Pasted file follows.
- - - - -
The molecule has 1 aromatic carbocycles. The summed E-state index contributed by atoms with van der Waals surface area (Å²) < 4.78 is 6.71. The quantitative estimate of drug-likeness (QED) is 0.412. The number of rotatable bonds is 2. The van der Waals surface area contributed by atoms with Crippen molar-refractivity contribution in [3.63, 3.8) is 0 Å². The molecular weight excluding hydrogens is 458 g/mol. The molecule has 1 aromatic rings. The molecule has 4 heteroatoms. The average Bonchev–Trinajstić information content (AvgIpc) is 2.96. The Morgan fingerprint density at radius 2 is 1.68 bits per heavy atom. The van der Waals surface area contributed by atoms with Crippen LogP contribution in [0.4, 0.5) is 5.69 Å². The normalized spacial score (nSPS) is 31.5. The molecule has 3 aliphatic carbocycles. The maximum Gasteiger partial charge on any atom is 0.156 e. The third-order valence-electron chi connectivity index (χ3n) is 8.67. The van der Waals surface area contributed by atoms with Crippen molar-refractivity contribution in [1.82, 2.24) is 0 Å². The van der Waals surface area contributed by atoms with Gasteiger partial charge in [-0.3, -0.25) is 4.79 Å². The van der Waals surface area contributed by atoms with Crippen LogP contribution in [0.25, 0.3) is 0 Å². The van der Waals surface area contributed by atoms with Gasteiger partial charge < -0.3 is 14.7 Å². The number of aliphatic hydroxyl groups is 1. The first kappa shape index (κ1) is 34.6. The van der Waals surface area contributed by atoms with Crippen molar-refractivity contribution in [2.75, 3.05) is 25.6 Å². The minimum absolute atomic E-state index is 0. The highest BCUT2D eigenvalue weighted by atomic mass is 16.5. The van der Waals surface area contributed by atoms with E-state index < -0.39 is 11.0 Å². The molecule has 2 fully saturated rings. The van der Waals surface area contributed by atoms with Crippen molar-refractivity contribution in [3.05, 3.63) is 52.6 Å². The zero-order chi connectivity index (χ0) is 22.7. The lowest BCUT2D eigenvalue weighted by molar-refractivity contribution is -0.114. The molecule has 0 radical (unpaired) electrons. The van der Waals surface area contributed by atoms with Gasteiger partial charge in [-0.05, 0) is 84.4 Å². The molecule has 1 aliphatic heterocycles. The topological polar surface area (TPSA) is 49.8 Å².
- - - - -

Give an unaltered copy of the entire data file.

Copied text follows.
The molecule has 1 aromatic carbocycles. The summed E-state index contributed by atoms with van der Waals surface area (Å²) < 4.78 is 6.71. The quantitative estimate of drug-likeness (QED) is 0.412. The number of rotatable bonds is 2. The van der Waals surface area contributed by atoms with Crippen molar-refractivity contribution in [3.63, 3.8) is 0 Å². The molecular weight excluding hydrogens is 458 g/mol. The molecule has 1 aromatic rings. The molecule has 4 heteroatoms. The average Bonchev–Trinajstić information content (AvgIpc) is 2.96. The Morgan fingerprint density at radius 2 is 1.68 bits per heavy atom. The van der Waals surface area contributed by atoms with Crippen LogP contribution in [0.4, 0.5) is 5.69 Å². The normalized spacial score (nSPS) is 31.5. The molecule has 3 aliphatic carbocycles. The maximum Gasteiger partial charge on any atom is 0.156 e. The third-order valence-electron chi connectivity index (χ3n) is 8.67. The van der Waals surface area contributed by atoms with Crippen molar-refractivity contribution in [1.82, 2.24) is 0 Å². The van der Waals surface area contributed by atoms with Gasteiger partial charge in [-0.3, -0.25) is 4.79 Å². The van der Waals surface area contributed by atoms with Crippen LogP contribution in [0.25, 0.3) is 0 Å². The van der Waals surface area contributed by atoms with Gasteiger partial charge < -0.3 is 14.7 Å². The number of aliphatic hydroxyl groups is 1. The first kappa shape index (κ1) is 34.6. The van der Waals surface area contributed by atoms with Crippen molar-refractivity contribution in [2.75, 3.05) is 25.6 Å². The minimum absolute atomic E-state index is 0. The highest BCUT2D eigenvalue weighted by atomic mass is 16.5. The van der Waals surface area contributed by atoms with E-state index < -0.39 is 11.0 Å². The molecule has 2 fully saturated rings. The van der Waals surface area contributed by atoms with Crippen molar-refractivity contribution in [3.05, 3.63) is 52.6 Å². The zero-order chi connectivity index (χ0) is 22.7. The lowest BCUT2D eigenvalue weighted by molar-refractivity contribution is -0.114. The molecule has 0 radical (unpaired) electrons. The van der Waals surface area contributed by atoms with Gasteiger partial charge in [-0.05, 0) is 84.4 Å². The molecule has 1 aliphatic heterocycles. The topological polar surface area (TPSA) is 49.8 Å².